The trail parallels the river during most of the journey, always within earshot and often in view. The forest canopy is magnificent, with old growth Douglas-fir more than 200 feet high and hundreds of years old. The forest floor is no slouch either, with green moss carpeting and an array of fascinating fungi. The trail crosses the river at 2.6 miles and a junction at 3.2 miles takes you right to the Camp Handy shelter. This is a great turn-around spot for a winter's day.

> Plan your trip using WTA's Hiking Guide


    Hoh River

    Location: Olympic National Park, near Forks
    Distance: 10.6 miles roundtrip to Five Mile Island
    Elevation: 300 feet gain to 800 feet

    A waterfall crossing on the Hoh River trail. Photo by Gemina Garland-Lewis.

    A classic in any season, but come in winter and you'll find that the hordes of tourists, hikers and climbers who use this trail in the summer dwindle to just a trickle.

    You can't escape a sense of magic at the Hoh. The huge trees, the cascading moss, the birds and Roosevelt elk, the Olympic Mountains rising above and the broad river valley extending up and downstream all add up to make this a hike that must be done at least once in a lifetime. The trail is easy, too, with minimal elevation gain, excellent tread and an open understory.

    Hike as far as you'd like -- there are great spots to stop all along the way. Five Mile Island offers a sunny lunch spot with views of Bogachiel Peak. If it is raining, and you want a sheltered location, you can press on another half mile to the Happy Four Shelter.

    > Plan your trip using WTA's Hiking Guide


      Lower South Fork Skokomish River

      Location: Olympic National Forest, Southeast section
      Distance: 10 miles roundtrip
      Elevation: 575 feet gain to 850 feet

      Some 'hairy' looking rocks along the Lower Fork of the Skokomish River Trail. Photo by Nutmeg.

      The river is impressive, but the ancient forest is really the star of the show along the Lower South Fork Skokomish River. Mossy maples, mushrooms and some amazing new bridges to keep your feet dry, this is a wonderful hike rain or shine.

      The river is usually in view, but not always reachable. That's probably a good thing, because flooding in 2007 took out a section of trail that strayed too close to the water near Camp Comfort. WTA crews have spent a good amount of time working on a reroute here.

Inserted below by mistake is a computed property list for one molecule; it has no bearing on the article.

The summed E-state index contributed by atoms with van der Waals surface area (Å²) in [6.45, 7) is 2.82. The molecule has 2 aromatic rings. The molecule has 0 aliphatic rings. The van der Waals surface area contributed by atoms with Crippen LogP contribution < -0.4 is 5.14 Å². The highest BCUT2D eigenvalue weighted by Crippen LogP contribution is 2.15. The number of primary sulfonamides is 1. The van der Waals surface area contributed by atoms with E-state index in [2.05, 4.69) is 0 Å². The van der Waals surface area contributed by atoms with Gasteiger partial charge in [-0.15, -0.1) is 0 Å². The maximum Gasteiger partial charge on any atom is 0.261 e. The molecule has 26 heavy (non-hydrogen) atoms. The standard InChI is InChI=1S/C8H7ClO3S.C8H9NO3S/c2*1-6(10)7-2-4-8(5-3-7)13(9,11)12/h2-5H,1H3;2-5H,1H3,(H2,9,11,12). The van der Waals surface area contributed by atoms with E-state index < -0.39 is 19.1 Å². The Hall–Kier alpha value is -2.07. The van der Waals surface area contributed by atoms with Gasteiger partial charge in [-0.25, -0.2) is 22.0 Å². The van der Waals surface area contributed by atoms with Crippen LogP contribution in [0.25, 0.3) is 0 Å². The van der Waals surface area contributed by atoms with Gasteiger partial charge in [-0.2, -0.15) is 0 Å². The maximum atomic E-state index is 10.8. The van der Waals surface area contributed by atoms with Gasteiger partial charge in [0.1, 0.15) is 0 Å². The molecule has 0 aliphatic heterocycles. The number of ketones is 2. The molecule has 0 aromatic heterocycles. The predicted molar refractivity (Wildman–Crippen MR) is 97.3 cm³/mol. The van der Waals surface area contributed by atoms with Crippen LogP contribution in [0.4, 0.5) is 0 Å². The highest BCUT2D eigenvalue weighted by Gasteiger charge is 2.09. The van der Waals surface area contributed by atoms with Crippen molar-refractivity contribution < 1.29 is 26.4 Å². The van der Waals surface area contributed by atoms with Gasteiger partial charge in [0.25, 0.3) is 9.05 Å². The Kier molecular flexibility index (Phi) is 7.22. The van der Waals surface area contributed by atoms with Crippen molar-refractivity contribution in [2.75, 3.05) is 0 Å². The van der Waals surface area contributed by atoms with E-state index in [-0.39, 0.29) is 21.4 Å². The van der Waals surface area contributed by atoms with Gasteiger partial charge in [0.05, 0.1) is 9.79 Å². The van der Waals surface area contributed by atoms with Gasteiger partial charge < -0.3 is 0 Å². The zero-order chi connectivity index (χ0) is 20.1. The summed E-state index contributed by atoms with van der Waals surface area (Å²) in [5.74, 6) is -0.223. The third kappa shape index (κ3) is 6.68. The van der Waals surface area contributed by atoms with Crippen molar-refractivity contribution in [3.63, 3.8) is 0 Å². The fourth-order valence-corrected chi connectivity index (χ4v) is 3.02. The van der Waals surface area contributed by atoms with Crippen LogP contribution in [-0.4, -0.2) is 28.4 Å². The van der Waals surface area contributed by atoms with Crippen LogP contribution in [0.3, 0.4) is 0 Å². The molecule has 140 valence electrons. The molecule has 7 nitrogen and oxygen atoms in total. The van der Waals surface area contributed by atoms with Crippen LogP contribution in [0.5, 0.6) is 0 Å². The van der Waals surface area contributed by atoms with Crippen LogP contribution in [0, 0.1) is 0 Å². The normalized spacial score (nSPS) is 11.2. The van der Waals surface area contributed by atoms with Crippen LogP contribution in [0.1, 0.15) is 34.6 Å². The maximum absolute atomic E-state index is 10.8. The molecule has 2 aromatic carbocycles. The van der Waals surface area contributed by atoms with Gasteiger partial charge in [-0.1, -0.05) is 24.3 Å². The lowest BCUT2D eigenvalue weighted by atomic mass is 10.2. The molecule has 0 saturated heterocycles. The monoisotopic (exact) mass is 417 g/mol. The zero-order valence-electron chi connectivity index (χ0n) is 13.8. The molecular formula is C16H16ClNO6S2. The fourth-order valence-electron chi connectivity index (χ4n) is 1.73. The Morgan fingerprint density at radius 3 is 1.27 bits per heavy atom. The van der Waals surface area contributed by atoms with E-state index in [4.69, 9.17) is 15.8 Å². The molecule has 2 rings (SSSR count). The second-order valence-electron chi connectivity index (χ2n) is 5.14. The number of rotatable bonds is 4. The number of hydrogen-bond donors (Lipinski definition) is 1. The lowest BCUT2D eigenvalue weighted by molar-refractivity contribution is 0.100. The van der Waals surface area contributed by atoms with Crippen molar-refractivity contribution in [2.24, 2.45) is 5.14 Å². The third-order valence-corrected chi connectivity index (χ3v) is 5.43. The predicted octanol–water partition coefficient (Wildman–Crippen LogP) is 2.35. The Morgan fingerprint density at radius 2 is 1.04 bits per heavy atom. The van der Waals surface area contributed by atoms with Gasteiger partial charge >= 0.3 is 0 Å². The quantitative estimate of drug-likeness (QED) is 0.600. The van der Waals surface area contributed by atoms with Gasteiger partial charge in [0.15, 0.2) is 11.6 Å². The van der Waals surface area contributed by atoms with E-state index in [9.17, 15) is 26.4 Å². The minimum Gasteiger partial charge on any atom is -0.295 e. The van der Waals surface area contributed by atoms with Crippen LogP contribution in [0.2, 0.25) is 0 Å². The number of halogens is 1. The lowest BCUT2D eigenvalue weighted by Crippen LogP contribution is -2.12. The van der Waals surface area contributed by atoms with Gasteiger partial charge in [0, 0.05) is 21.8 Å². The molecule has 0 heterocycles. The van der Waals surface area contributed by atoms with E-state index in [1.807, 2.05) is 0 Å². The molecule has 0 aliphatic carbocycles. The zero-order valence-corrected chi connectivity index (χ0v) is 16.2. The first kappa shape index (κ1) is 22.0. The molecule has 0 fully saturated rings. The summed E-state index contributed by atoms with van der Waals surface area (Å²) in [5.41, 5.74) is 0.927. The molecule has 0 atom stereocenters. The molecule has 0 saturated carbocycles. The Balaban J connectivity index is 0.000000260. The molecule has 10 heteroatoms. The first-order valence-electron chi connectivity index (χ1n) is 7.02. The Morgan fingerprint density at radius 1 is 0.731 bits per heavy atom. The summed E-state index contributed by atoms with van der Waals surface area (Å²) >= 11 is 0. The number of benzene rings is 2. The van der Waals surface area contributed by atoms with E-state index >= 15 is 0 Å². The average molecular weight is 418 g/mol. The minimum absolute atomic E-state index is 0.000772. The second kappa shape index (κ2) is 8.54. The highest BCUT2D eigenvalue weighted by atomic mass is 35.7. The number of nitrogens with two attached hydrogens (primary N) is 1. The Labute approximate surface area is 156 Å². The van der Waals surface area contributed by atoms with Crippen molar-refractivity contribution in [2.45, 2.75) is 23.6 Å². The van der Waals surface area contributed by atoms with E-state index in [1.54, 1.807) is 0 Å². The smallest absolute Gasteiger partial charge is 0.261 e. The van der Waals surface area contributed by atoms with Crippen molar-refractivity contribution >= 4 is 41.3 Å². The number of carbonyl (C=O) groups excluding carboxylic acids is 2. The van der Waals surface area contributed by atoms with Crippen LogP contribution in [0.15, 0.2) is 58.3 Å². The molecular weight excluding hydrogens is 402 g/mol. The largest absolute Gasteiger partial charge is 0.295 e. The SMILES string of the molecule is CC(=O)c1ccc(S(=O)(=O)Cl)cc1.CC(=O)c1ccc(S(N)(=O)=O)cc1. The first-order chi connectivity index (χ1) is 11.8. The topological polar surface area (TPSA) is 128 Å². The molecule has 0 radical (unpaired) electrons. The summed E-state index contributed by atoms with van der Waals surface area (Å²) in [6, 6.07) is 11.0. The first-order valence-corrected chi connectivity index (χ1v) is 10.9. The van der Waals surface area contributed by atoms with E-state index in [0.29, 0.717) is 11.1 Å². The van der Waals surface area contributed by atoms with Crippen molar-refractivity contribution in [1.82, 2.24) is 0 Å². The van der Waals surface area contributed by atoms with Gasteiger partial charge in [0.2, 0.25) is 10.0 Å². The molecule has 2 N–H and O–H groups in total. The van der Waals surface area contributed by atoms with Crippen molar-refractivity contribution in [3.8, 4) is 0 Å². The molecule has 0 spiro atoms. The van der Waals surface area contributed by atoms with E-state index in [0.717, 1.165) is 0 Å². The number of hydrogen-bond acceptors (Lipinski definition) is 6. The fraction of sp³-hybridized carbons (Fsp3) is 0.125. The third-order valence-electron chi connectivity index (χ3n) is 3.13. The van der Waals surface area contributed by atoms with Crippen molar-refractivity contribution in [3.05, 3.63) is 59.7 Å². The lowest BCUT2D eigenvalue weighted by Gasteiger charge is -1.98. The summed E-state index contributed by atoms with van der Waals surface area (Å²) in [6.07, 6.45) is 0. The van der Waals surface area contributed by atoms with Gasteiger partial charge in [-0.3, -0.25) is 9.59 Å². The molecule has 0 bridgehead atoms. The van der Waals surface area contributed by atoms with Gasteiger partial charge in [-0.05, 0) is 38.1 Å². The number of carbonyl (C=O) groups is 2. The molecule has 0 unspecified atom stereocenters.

> Plan your trip using WTA's Hiking Guide


      Suiattle River Trail

      Location: North Cascades - Mountain Loop Highway
      Distance:
      up to 13.8 miles round trip
      Elevation gain: 900 feet

      The PCT bridge over the Suiattle is a great spot for morning coffee. Photo by Brenanf.

      Depending on the snow conditions, this long, easygoing trail along the Suiattle River, recently reopened to hikers, can make a terrific winter walk in early or mild winters. The lack of elevation gain means you can stroll for miles in relative ease, taking in the lofty green wonder of this old growth forest.

      > Plan your trip using WTA's Hiking Guide


      Thunder Creek

      Location: North Cascades National Park
      Distance:
      up to 10 miles round trip
      Elevation gain: 2600 feet

      A winter view of the approach to the Thunder Creek trailhead. Photo by David Cole.

      Even after snows close the North Cascade Highway, Thunder Creek's trailhead at the Colonial Creek Campground remains open. Hike as far as you like on this flat, quiet trail, which guides you along lakes and creeks while offering glimpses of the surrounding mountains through gaps in the forest's thick canopy.

      > Plan your trip using WTA's Hiking Guide


      Boulder River Trail

      Location: North Cascades - Near Darrington
      Distance: up to 9 miles round trip
      Elevation: Gain of 600' to 1600'

      The Boulder River trail offers massive trees and fabulous waterfalls accessible all year round. Photo by geezerhiker.

      Towering old-growth trees in an unspoiled river valley with exquisite waterfalls — this is the subtle beauty of Boulder River. It's truly one of the best winter hikes if you're looking for an easy but rewarding day. Just a bit over a mile up the trail are two glorious waterfalls. This is where most people stop, but the path continues another four miles before disappearing at a ford of the Boulder River, where you'll turn around and go back.

      > Plan your trip using WTA's Hiking Guide


      Old Sauk River Trail

      Location: North Cascades - Mountain Loop Highway
      Distance: 6 miles roundtrip
      Elevation Gain: 150 ft

      A rare sunny day in the winter. Photo by Kristinleclair.

      One of the classic river walks along a Wild & Scenic River, this lowland hike meanders alongside the river under old growth forest and everything that comes with it -- moss carpeting, intriguing fungi, the nearby sound of the river. This is a fantastic hike for the whole family, but keep hold of younger kids hands alongside white water views.

      > Plan your trip using WTA's Hiking Guide


      Beaver Lake Trail

      Location: North Cascades - Mountain Loop Highway
      Round Trip: 4.0 miles
      Elevation: 100 ft.

      The mighty Sauk River in winter. Photo by George & Sally.

      This often-overlooked trail just off the Mountain Loop Highway offers a slightly different view of the Sauk. Situated between the might of the Sauk and White Chuck rivers and the grove of ancient Western Red Cedars, this easy-going winter ramble makes for a great spot to gain some perspective on the power of Washington's waterways.

      > Plan your trip using WTA's Hiking Guide